Wednesday, February 6, 2008

Something evil lurks in the dark

Theatrical thriller ?Wait until Dark? to be staged


By DANA DUGAN
Express Staff Writer

Patsy Wygle, as a blind woman, tries to get a feel for the two men, Keith Moore (bottom) and Jamey Reynolds (top) who have invaded her apartment, in ?Wait Until Dark.? Photo by David N. Seelig

There's nothing like watching a thriller in the midst of a dark, snowy winter. When it's live theater, a good thriller has the capacity to make the audience literally jump out of their seats.

Fasten your seat belts, then, because Ketchum theater impresario Kathy Wygle is betting on a jumpy response to nexStage Theatre's new production of the thriller "Wait Until Dark" by Frederick Knott, who also penned "Dial M for Murder."

The Broadway production, directed by Arthur Penn, opened on Feb. 2, 1966 at the Ethel Barrymore Theatre. The cast included Lee Remick, Robert Duvall and Mitchell Ryan. Remick was nominated for a Tony Award for Best Actress. It also played London's West End, and was revived on Broadway in 1998. In 1967, a film adaptation was made starring Efrem Zimbalist Jr. and Audrey Hepburn, who was nominated for both an Academy Award and a Golden Globe for Best Actress. Zimbalist was also nominated for a Globe. The cable network, Bravo, ranked the movie 10th on its 100 Scariest Movie Moments for its riveting climax.

"It's one of the most produced plays in the country," said Keith Moore, who plays one of the villains. "It's that much fun."

Patsy Wygle plays Susy Hendrix, a recently blinded Greenwich Village woman whose apartment is invaded by three men pretending to be friends with her husband.

In fact, they are searching for heroin in a doll her husband unwittingly brought home from Canada. The trio tries to convince Susy that her spouse is implicated in the crime and the only way to protect him is to surrender the doll.

A great psychological thriller with a twist: The audience knows exactly what's happening but the heroine has to figure it out on her own. There's no explicit violence, though the underlying current of foreboding and suspense permeates the entire show.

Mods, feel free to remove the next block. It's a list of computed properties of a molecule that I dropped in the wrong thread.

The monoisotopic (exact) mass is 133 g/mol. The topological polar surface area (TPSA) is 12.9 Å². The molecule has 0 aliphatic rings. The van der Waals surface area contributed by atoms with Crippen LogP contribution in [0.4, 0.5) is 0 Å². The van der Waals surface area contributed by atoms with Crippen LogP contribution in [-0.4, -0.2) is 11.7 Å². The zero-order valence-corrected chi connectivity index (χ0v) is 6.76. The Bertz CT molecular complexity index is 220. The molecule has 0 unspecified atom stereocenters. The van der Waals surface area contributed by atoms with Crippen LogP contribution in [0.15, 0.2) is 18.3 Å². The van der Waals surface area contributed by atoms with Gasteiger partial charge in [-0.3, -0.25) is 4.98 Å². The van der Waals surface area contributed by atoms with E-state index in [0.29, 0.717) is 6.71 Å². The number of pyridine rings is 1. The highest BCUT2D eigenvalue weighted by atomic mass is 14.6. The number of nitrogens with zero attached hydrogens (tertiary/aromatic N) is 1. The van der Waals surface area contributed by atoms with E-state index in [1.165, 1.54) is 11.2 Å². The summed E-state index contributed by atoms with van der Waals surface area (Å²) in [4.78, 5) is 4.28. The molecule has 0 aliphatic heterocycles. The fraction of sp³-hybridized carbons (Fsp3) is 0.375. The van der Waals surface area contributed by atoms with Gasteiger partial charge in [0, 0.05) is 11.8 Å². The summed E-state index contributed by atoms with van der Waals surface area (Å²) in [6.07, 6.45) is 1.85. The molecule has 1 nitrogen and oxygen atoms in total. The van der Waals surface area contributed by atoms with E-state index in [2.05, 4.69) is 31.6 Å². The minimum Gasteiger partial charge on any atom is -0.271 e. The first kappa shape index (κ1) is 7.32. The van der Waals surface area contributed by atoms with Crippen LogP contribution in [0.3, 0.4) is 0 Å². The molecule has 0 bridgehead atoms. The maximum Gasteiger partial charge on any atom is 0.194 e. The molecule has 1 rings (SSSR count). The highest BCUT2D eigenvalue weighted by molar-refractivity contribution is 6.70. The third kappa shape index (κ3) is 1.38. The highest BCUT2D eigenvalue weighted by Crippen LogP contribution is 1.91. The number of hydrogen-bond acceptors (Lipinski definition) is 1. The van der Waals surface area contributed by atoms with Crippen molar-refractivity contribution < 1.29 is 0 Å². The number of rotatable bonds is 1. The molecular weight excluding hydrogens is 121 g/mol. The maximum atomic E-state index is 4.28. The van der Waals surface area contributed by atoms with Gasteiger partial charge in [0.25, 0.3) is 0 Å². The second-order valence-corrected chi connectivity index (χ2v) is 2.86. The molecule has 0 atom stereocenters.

"NexStage doesn't do many productions," said Kathy Wygle, founder of Laughing Stock Theatre Company. "We do Shakespeare (in the summer) and 'A Christmas Carol.' This is kind of a big deal for us to try. We wanted to do a thriller and the Presidents birthday week was very enticing.

"We have three equity actors (Moore, Patsy Wygle and Jamey Reynolds, who plays another villain), but the main intricacies are the technical aspects with lighting. The whole place has to be a blackout after Susy turns off the lights to even the playing field."

Also appearing in the play are young valley thespians Tara Burchmore and Zoey McClain, who will alternate nights to play Gloria, the little girl from upstairs.

Dean Cerutti plays another of the bag guys and Ben Shepps plays Susy's husband, Sam Hendrix.

"I have to say it's a real ensemble," Patsy Wygle said. "There are only five of us, which is really nice coming out of 'A Christmas Carol' with its cast of thousands.

"We wanted to do a thriller or a farce. We went to the board with a budget and idea and ran it by them and they said run with it. It's pretty cool. But it's a challenge. What's fun is the character. She turns her blindness into an asset. She's so strong it becomes not about a blind lady. As an actor it's one of the most physically challenging roles to play. I've done characters with handicaps but this is particularly hard."

An added bit of entertainment value is the presence, in the roles of policemen, of Hailey Police Chief Jeff Gunther and Lt. Steve England. No doubt they will add considerable expertise to their challenging roles.

Play Bill

What: "Wait Until Dark"

When: 7 p.m. Champagne Opening on Friday, Feb. 8., Saturday, Feb. 9, and Sunday, Feb. 10. Thursday, Feb. 14 through Sunday, Feb. 17.

Where: nexStage Theatre, Main Street, Ketchum

Tickets: $20 nightly. On Sunday, Feb. 10, $10. Call 726-4tks or come by the theater at 120 Main St. during business hours.




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